6. More environments and third-party environments

Apple currently allows just a few fully immersive environments. While the surface of the moon and Mount Hood are nice enough, they get boring after a while. My immersive environment on the Quest 3 is an old mining town. The Quest 3 provides many immersive environments, including inside and outside locations.

I’d love to see more immersive environments for the Vision Pro. There is a category of long-running videos on YouTube called “ambience videos.” They consist of cozy animated scenes with some background music like this serene coffee shop. How nice would it be to set up work virtually in a coffee shop like this, chill, and be productive? I can see a great app market for well-designed third-party ambience environments. Heck, I’d pay a couple of bucks to work in a selection of charming coffee shops!

7. Larger play space boundary

Right now, Apple limits the total physical play space for virtual experiences to a 1.5-meter boundary around the initial position of the wearer’s head. As a person moves closer to the bounds of that boundary, the virtual world recedes and environment passthrough is activated.

For many folks, that roughly 5-foot boundary is plenty. My space doesn’t even come close to that. But many people can use the Vision Pro in a much larger physical space, so it doesn’t make sense to provide such a hard limit.

Also: How to use your Meta Quest in a moving car (as a passenger!)

There’s more flexibility on the Quest 3. Using a fairly dangerous optional setting, the Quest 3 allows the boundary to be completely removed. A safer approach is what this YouTuber does to allow for his entire apartment to be included in his Quest 3 play space.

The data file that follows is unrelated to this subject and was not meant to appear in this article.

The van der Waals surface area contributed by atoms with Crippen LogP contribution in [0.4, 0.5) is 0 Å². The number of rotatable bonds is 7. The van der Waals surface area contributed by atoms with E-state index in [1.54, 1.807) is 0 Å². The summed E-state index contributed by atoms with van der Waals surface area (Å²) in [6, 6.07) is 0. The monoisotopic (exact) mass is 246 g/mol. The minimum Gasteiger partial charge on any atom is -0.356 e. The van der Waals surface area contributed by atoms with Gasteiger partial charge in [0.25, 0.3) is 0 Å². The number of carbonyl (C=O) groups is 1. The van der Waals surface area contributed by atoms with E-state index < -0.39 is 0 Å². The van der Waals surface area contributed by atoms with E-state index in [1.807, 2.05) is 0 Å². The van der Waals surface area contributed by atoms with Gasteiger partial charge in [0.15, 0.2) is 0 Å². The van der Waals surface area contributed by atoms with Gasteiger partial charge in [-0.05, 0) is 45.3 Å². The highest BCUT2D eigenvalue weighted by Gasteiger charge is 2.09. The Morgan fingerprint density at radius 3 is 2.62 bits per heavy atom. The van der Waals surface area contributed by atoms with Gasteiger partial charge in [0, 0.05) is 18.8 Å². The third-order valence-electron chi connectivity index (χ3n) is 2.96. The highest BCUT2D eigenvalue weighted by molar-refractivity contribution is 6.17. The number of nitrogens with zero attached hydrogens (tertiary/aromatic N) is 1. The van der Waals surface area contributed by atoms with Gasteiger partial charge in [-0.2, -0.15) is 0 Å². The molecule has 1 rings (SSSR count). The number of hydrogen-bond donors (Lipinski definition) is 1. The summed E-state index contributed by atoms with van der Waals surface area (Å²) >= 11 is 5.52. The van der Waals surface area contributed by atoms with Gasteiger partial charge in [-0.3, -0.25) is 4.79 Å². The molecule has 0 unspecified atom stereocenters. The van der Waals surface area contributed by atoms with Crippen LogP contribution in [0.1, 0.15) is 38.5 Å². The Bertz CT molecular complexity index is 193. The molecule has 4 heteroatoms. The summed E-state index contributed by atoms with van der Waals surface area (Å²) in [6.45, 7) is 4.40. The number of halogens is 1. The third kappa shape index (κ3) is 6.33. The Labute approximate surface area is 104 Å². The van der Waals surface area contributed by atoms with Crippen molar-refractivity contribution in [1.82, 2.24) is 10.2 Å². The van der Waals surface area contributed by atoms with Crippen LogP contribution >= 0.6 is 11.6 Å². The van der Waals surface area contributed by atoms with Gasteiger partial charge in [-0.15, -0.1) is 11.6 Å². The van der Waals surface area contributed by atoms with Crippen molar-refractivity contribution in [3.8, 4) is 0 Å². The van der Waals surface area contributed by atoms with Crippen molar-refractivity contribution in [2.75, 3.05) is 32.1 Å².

Maybe, with VisionOS 2.0, Apple will allow for some flexibility in play space boundary size.

8. VR controller support

While I wouldn’t say that the Quest experience beats the Apple Vision Pro experience, some things just work better on the Quest 3. Key to this is the fact that the Quest 3 has controllers, and the Vision Pro relies entirely on hand gestures. It’s time for the Vision Pro to add controller support.

I’ll give you one example. I really enjoy the game Puzzling Places on the Quest 3. But the game on the Vision Pro is much more limited because hand gestures on Vision Pro don’t provide the level of control over the 3D models that the Quest 3 allows.

Also: Who’s afraid of VR? I was – until I tried Meta Quest 3

This situation was also apparent in the Marvel What…If? immersive experience I just explored. I found that the hand gestures, while fun, had some lag. Adam Savage’s Tested experienced the same issues.

Most likely, Apple will someday introduce its own controllers, if only to meet some special purpose large-scale enterprise need. But given that Meta has added support for Apple’s spatial videos to the Quest 3, it seems only fair for Apple to add support for Quest controllers. I haven’t found Quest 3 controllers available separately, but since the Quest 2 is only $199, folks could buy it and get the Quest 2 controllers. Hey, at $199, it’s the same price as a spare Vision Pro battery or Vision Pro carrying case.

9. Better and more accurate hand and eye tracking

While many reviewers have described the Vision Pro’s hand and eye tracking as “magical,” I’ve found eye tracking so difficult I had to replace it with wrist tracking using accessibility mode. As I mentioned above, some hand-tracking latency seems to disrupt game play, and I’ve found that the Vision Pro has difficulty recognizing hand tracking at the very edge or bottom of the visible screen.

This needs to improve, and I hope to see an upgrade in VisionOS 2.0.

10. Find My support

It’s weird, but there’s no Find My app for the Apple Vision Pro. You can’t even download it. It’s just not there. Now, given how important it is to be able to use AirPods with the Vision Pro when around family members, I would think Find My (which regularly helps me find one or the other of my dropped AirPods) would be a necessity. But it’s not available.

Even cooler would be a heads-up display version of Find My that puts an arrow in your field of view as you look for what’s missing.

Bonus: Better personas

Wow, those things are creepy. We need to get them out of the uncanny valley. ‘Nuff said.

Looking forward to VisionOS 2.0

What about you? Have you been using the Vision Pro? What would you like to see in VisionOS 2.0? Let us know in the comments below.